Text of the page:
Have you ever taken a family vacation with multiple generations? What are your tips?
P.S. Yes that is us at dinner. We’re missing our grandson in that picture so you’ll only count eleven.
image: Marye Audet
Today’s link round-up has a muesli recipe, tips for traveling with kids, movie night ideas, and more.
Chocolate Covered Katie shared a recipe for customizable muesli bowls.
Aunt Peaches shared 16 messy DIY projects.
Kenarry offered ideas on what to take with you when traveling with small children.
Homemaking Hacks shared a St. Patrick’s Day hot cocoa jar gift idea.
Simplee Thrifty gave us five quick tips about food expiration dates.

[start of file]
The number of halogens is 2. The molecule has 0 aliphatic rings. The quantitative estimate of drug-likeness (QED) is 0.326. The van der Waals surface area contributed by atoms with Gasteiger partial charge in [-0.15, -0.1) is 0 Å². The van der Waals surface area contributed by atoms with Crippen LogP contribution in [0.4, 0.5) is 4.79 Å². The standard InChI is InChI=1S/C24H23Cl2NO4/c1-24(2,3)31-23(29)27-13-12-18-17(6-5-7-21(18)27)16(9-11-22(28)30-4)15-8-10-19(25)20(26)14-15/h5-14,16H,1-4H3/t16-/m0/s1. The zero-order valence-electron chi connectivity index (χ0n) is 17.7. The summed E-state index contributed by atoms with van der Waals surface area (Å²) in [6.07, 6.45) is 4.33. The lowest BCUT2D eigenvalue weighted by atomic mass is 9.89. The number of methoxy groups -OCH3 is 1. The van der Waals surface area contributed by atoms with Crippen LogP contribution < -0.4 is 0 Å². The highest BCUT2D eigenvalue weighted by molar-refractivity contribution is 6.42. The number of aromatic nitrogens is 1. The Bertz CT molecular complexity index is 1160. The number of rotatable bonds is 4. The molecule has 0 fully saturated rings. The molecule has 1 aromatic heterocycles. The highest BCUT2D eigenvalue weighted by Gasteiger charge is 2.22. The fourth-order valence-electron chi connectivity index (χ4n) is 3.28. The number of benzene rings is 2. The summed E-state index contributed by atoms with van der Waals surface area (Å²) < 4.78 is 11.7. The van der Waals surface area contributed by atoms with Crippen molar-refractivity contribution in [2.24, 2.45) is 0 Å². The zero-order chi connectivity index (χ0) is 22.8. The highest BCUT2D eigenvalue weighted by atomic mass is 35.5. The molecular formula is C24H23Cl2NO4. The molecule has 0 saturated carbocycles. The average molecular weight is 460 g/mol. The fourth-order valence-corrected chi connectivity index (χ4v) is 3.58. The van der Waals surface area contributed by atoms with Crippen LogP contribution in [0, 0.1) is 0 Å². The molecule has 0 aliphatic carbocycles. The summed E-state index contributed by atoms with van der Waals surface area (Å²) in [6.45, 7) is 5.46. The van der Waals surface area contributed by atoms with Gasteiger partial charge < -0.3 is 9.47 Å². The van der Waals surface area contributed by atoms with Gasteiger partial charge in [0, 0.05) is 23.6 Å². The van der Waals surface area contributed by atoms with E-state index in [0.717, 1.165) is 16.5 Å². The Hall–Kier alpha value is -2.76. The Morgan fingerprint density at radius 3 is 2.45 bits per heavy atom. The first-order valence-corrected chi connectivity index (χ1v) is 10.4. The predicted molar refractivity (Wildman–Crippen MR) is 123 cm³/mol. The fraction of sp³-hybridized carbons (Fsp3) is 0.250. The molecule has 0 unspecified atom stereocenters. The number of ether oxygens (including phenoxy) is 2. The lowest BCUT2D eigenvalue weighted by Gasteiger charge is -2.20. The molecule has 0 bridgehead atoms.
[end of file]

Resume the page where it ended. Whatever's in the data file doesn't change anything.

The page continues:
A Day in Your Shoes shared seven movie night theme ideas.
Photo credit: Chocolate Covered Katie and A Beautiful Mess
Choosing the right bike for your child may be more complicated than you think. You’ll want to make sure that your child is ready for a bike, that it’s the right size, and it’s right for the type of riding that Junior is going to do.
Back when I was riding bikes the choices were style and color. I had a purple Schwinn with a design that was extremely cool in the 60s.
We used to use clothespins to hook playing cards to the spokes on the wheels to make a cool sound when we were riding. No one wore helmets or protective gear.
Now your choices go way beyond those things. Color, style, type (off road biking or normal riding?), gear…
The choices are overwhelming. Here are some tips for choosing the right bike and equipment for your child.
As always do your research and get the best that you can afford.